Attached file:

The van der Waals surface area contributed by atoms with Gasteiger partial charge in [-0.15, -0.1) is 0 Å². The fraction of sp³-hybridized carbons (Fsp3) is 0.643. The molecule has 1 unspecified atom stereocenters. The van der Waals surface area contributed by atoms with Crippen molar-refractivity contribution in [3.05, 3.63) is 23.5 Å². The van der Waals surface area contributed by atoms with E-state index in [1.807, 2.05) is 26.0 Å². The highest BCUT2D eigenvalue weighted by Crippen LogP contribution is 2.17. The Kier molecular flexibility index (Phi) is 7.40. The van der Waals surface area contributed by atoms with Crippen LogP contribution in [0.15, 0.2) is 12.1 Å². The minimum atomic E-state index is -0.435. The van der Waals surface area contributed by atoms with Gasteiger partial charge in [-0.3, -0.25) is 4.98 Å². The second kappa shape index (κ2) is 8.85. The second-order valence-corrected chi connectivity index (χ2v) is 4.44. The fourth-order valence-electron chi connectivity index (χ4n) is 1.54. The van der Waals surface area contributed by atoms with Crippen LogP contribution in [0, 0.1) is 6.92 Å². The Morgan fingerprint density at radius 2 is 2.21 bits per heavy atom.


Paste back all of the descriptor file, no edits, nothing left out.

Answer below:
The van der Waals surface area contributed by atoms with Gasteiger partial charge in [-0.15, -0.1) is 0 Å². The fraction of sp³-hybridized carbons (Fsp3) is 0.643. The molecule has 1 unspecified atom stereocenters. The van der Waals surface area contributed by atoms with Crippen molar-refractivity contribution in [3.05, 3.63) is 23.5 Å². The van der Waals surface area contributed by atoms with E-state index in [1.807, 2.05) is 26.0 Å². The highest BCUT2D eigenvalue weighted by Crippen LogP contribution is 2.17. The Kier molecular flexibility index (Phi) is 7.40. The van der Waals surface area contributed by atoms with Crippen LogP contribution in [0.15, 0.2) is 12.1 Å². The minimum atomic E-state index is -0.435. The van der Waals surface area contributed by atoms with Gasteiger partial charge in [-0.3, -0.25) is 4.98 Å². The second kappa shape index (κ2) is 8.85. The second-order valence-corrected chi connectivity index (χ2v) is 4.44. The fourth-order valence-electron chi connectivity index (χ4n) is 1.54. The van der Waals surface area contributed by atoms with Crippen LogP contribution in [0, 0.1) is 6.92 Å². The Morgan fingerprint density at radius 2 is 2.21 bits per heavy atom.